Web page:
Plant Addition

The stated goal of the Baubotanik is to construct living buildings in the ultimate dimension of a full-grown tree. A potential attempt to reach this goal is the plant addition. With this method young plants which root in special vessels are arranged in a room in a certain way and connected in such a way – comparable to the method with the horticultural plug – that they intergrow to a vegetable framework structure. In the beginning the single plants are provided continuously and local with water and nutrients and keep their shape due to a temporary supporting scaffold. In course of further developments a self-supporting strong structure should emerge by secondary growth in thickness. Therewith supporting structures become obsolete. First of all it is important to enable the transport of water, nutrients and assimilating substances over the primary individual borders – from the lowest root up to the top leave. Furthermore the lowest plants that sit in the ground have to develop a very powerful root system. Therewith the roots arranged in the scaffold become superfluous and can be removed together with the at first necessary watering and fertilising technique.

The growth pattern of the tropical strangler fig (e.g. Ficus benghalensis) is the natural counterpart of this development process. Individuals of this kind cover their need for water and nutrients “in the air”, which means they grow first epiphytal but adapt in the course of their growth a terrestrial living. At first they sprout in the crown of a host tree and send air roots to the ground to exploit the water and nutrient recources thence. Thereby, the host tree serves as a temporary scaffold which they strangle with their air roots in the course of time. While the host is dying off and rotting, the air roots form a self-supporting framework-like structure – similar to a baubotanical structure.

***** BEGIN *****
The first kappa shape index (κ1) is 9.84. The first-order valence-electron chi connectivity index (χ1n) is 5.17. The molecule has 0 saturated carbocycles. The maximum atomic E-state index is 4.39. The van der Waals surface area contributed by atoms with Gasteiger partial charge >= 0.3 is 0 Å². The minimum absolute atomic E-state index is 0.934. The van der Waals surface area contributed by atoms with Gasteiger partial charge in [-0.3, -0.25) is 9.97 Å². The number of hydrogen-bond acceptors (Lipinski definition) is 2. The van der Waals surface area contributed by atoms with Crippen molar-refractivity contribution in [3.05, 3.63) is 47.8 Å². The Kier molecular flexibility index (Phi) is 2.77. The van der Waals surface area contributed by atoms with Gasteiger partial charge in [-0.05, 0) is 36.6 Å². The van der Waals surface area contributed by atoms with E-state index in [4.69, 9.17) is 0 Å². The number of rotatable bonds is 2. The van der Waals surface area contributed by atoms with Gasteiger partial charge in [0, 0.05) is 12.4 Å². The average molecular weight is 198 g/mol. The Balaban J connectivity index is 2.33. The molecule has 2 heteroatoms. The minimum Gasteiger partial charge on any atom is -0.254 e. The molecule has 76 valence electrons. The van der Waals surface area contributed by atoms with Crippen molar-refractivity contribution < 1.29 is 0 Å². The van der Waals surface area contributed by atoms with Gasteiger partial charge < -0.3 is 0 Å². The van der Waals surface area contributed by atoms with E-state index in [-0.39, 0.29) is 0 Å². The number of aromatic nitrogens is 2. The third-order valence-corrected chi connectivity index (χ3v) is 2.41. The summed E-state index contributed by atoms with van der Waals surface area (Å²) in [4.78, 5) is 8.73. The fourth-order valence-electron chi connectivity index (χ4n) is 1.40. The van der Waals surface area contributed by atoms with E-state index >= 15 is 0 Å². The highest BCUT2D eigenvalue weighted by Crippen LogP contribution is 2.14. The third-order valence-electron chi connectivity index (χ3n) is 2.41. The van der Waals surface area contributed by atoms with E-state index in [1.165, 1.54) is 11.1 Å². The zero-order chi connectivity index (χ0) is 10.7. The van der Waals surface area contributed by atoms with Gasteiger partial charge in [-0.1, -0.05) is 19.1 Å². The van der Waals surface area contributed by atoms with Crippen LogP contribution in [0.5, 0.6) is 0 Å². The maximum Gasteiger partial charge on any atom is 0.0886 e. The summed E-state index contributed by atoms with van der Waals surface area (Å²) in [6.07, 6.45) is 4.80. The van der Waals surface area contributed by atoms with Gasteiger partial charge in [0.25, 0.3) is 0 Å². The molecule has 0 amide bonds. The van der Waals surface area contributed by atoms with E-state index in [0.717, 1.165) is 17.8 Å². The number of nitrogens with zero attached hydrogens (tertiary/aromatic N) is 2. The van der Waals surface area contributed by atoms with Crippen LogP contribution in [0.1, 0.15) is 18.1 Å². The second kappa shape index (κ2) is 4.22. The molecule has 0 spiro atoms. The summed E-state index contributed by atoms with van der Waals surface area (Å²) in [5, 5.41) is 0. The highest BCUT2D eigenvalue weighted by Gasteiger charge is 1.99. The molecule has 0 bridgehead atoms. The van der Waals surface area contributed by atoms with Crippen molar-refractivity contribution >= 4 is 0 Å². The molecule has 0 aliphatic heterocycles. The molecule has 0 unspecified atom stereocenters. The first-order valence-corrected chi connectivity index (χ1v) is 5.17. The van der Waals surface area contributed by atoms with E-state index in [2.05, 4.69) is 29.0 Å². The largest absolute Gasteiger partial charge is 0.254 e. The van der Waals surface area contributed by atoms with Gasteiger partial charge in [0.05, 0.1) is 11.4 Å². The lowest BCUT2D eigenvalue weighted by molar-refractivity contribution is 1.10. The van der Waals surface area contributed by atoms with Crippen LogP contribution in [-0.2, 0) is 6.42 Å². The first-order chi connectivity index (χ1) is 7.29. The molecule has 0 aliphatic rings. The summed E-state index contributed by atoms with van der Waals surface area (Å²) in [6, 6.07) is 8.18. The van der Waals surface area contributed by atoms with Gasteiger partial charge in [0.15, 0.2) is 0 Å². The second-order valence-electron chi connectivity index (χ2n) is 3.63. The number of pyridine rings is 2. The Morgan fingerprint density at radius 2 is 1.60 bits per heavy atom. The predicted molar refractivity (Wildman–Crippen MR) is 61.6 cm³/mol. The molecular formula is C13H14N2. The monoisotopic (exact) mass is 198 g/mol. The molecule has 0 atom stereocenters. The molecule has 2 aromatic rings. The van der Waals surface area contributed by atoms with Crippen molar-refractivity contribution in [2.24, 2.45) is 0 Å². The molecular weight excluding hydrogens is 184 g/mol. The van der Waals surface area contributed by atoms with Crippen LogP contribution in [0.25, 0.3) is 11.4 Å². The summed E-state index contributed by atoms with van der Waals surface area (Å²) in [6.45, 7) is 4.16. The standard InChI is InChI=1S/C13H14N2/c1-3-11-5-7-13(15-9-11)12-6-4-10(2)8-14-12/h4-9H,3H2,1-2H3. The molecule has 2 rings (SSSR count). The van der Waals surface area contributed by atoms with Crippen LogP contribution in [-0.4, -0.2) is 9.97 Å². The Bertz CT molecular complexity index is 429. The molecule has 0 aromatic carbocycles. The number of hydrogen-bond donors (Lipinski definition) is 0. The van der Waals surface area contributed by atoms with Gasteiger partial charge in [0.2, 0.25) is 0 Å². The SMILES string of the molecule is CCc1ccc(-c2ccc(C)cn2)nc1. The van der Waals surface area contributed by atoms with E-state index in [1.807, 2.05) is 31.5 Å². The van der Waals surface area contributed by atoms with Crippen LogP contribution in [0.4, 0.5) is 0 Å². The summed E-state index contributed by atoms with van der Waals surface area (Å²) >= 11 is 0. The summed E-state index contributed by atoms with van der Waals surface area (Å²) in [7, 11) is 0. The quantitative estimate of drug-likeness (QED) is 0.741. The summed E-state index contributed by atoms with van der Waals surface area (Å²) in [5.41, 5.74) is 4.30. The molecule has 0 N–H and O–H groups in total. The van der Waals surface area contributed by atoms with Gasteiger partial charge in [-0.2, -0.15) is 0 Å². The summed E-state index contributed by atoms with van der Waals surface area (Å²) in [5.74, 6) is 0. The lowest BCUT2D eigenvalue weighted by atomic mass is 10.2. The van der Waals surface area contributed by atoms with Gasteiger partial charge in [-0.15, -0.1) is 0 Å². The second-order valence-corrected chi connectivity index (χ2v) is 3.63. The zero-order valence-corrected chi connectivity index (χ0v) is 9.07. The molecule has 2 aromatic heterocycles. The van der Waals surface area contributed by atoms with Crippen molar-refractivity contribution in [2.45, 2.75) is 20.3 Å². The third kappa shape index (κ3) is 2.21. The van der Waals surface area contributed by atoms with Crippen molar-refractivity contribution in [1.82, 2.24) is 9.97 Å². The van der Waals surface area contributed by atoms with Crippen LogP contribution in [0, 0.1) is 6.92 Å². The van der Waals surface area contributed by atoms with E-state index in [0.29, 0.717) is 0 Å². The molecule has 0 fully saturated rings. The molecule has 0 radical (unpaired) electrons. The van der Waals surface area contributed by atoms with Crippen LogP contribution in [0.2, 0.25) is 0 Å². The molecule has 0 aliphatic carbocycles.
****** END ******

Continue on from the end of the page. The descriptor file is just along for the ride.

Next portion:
The principal feasibility of the method was proved so far by a linear plug experiment implying seven plants. Furthermore, it was used on an experimental structure, the baubotanical Tower. To achive the successful application of the method in practice it will be determant to create a method which causes the described reversing of the nutrient substances and a way to support the growth of the lower root areas in particular. Therfore an exact knowledge is required: First about the physiological efficiency of the actual root areas as well as about the conductivity of water in the plant axes and in the place spot of intergrowth.

These questions shall be worked on in an interdisciplinary research project of the research group Baubotanik collaborating with the Plant Biomechanics Group Freiburg, the AG Eco-physiology of the University of Hohenheim and the Institut für Landschaftsplanung und Ökologie of the University of Stuttgart (ILPÖ).

  • Project:
    Part of the PhD intentions of Ferdinand Ludwig, supervised by Prof. Dr. Gerd de Bruyn (IGMA) and Prof. Dr. Thomas Speck (PBG Freiburg)
  • Finance:
    Scholarship of the DBU
  • Period:
    since 02/2007
  • Experimental area:
    Wagenhallen Stuttgart